1234 is the most common of the 204,508 possible iPhone or iPad passwords, accord to MacTrast. It’s probably not surprising. And I wouldn’t mind guessing that the vast majority of passwords start with 19, leaving only the last two digits for a thief or hacker to guess. A four-digit password is definitely not secure, although it probably deters most opportunistic thieves who are simply interesting in zapping a phone and selling it at cut price over the nearest bar.
One additional safeguard is to swap the four-digit pass for six digits or more. This is easily done, but my experience shows that very few iPhone users know about it. These instructions apply to both iPhone and iPad:
- Go to Settings, General, Passcode Lock
- Enter your current password (if one is set)
- Turn “Simple Passcode” to OFF (a simple password is the defalt four-digit code)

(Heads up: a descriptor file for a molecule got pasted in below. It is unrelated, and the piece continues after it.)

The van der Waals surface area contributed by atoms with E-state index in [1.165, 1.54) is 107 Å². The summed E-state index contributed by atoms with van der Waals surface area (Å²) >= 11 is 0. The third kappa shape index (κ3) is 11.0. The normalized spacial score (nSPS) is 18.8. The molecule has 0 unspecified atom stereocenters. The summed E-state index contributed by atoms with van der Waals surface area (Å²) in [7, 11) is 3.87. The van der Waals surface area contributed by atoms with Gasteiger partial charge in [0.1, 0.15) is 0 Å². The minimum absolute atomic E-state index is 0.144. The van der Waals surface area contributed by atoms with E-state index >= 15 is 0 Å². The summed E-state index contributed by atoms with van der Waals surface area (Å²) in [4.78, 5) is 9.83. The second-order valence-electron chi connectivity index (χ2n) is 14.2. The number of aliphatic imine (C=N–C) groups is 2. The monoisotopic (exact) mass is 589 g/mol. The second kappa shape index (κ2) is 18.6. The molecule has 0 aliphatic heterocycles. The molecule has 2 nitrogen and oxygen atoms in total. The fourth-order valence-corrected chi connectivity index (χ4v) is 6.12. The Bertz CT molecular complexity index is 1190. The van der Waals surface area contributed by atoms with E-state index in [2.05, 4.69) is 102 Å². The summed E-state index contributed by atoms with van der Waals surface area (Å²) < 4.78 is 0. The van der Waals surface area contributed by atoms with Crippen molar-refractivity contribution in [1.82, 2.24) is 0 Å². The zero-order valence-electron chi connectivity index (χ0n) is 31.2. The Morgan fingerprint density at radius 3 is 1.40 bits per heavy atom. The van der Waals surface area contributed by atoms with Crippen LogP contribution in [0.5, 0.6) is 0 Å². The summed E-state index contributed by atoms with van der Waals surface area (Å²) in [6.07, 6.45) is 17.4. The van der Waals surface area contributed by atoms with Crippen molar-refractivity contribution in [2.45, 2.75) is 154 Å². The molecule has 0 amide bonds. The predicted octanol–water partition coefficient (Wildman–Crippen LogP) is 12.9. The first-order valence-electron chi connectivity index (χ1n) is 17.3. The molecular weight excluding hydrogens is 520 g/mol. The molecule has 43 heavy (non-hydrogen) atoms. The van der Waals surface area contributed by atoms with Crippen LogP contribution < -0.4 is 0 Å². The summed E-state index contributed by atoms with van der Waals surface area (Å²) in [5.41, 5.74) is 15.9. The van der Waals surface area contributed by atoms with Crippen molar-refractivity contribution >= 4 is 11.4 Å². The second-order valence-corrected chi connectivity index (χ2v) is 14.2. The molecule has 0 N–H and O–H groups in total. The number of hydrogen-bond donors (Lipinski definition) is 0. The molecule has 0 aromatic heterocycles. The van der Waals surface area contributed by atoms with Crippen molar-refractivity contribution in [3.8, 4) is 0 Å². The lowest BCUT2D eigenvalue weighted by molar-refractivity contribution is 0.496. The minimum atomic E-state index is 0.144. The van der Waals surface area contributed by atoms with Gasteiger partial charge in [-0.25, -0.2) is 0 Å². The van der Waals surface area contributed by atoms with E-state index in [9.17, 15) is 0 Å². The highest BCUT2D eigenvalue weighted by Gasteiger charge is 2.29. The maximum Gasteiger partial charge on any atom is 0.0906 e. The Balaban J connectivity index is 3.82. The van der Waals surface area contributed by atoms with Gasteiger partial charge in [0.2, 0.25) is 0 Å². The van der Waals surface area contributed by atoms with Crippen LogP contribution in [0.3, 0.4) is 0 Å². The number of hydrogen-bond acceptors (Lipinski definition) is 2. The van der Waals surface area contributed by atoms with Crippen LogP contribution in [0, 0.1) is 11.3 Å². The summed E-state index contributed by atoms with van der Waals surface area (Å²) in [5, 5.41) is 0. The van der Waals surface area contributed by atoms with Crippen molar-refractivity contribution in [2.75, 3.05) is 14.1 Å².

- Enter a new password of choice. I normally use six digits
That’s all there is to it. Now you have additional security which could make it impossible for all but the most determined hackers to get into your phone. This gives you time to remotely wipe the data or rely on the laziness of most thieves in simply resetting the phone to lose all your data.
If you do not use a password, think again. If the phone is left open a thief could have access to all your contacts and any data you’ve stored. He would also have password-free access to all your services, including Dropbox, which are opened with preset details. These days you can’t afford to take such risks.